Come home Charley Patton (The Geography Trilogy: Part 3) is supported in part with funds from the National Dance Project of the New England Foundation for the Arts, with lead funding from the National Endowment for the Arts, the Doris Duke Charitable Foundation, the Andrew W. Mellon Foundation, and the Ford Foundation. Additional support provided by the Bush Foundation, the Heartland Arts Fund, and the National Endowment for the Arts, which believes a great nation deserves great art.
Walker Dance at Pantages is supported in part with funds from the Walker’s Doris Duke Fund for Jazz and Dance. Walker without Walls is made possible by generous support from Target.
Tickets to Come home Charley Patton are $29, $23 ($25, $20 Walker members) and are available by calling 612.673.0404, by visiting www.ticketmaster.com, or at the State Theatre box office at 805 Hennepin Avenue, Minneapolis.
Talking Dance with Ralph Lemon
Wednesday, March 9, 7 pm FREE
Barbara Barker Center for Dance, University of Minnesota’s West Bank
Call 612.375.7600 for reservations
Join Ralph Lemon and Ananya Chatterjea of the University of Minnesota Dance Program for this informal talk about Lemon’s latest work, history, and future.
How Can You Stay in the House All Day and Not Go Anywhere?
A Web-based Chronicle of the Development and Presentation of Ralph Lemon’s Come home Charley Patton
Conceived by Ralph Lemon and Wayne Ashley
Created by Ralph Lemon and John Klima
From 1995-2004, Ralph Lemon undertook an artistic pilgrimage that culminated with the pan-cultural epic The Geography Trilogy (Geography, 1997; Tree, 2000; Come home Charley Patton, 2004). Over the course of those 10 years, Lemon unearthed a vast amount of material as he traveled to diverse regions of the globe, exploring ways that cultural influences define our place in the world and inform artistic expression. The Web-based companion site to the trilogy’s final piece offers public access to a database of his research and the history of the work as well as insight into Lemon’s own trajectory as an artist and an American in the 21st century.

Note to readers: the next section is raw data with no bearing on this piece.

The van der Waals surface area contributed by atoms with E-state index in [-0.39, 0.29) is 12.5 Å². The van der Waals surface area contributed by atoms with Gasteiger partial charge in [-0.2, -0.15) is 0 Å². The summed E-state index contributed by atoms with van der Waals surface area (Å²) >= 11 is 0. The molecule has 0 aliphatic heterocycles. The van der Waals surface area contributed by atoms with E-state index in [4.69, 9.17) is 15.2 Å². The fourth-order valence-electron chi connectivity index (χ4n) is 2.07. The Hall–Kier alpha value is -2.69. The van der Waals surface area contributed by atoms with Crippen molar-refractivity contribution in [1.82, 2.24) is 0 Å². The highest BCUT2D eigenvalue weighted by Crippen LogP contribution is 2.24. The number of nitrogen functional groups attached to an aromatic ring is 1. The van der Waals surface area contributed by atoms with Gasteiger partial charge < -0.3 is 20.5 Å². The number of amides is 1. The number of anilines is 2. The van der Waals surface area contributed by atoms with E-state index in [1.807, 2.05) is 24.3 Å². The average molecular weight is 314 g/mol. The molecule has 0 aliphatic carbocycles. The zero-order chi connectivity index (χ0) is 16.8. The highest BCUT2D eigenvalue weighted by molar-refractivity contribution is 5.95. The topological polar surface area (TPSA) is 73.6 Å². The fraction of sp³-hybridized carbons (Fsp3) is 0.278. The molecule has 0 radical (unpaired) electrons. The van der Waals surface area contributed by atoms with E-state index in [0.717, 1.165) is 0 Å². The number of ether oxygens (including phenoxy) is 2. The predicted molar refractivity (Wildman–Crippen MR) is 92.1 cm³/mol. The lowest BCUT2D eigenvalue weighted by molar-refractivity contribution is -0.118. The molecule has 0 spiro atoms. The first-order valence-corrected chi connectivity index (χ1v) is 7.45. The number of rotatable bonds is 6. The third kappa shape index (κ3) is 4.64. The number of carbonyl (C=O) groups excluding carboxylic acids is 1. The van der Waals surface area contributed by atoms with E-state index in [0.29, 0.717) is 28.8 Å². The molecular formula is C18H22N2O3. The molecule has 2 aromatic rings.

Co-commissioned by the Walker Art Center. Additional support provided by the Wallace Fund, the Institute for Studies in the Arts at Arizona State University, and Cross Performance, Inc.
Walker Dance at the Pantages: Three Generations of Innovators
Continuing in April
The show must go on
Friday–Saturday, April 1–2, 8 pm $29, $23 ($25, $20 Walker members)
“Bel’s work is genuine . . . exciting, smart, and great, great fun.” —Dance Europe
Notorious for his hotly debated conceptual dance work that took Europe by storm in the 1990s and is influencing dance-makers around the world today, Parisian provocateur Jérôme Bel tours the United States for the first time. Using a visually captivating and physically impressive company of 18, Bel plays off a wide range of pop songs (spun live by an onstage DJ) to outwit audience expectations with radicalism and humor. See where dance/performance art is taking us in the 21st century. Presented in association with Alliance Française de Minneapolis/St. Paul. This work contains nudity.
Supported in part with funds from the Cultural Services of the French Embassy, the Association Française d’Action Artistique (AFAA), and the National Dance Project of the New England Foundation for the Arts, with lead funding from the National Endowment for the Arts and the Doris Duke Charitable Foundation. Additional funding provided by the Andrew W. Mellon Foundation and the Ford Foundation.
For audio and video clips of these and other upcoming Walker performances, visit calendar.walkerart.org.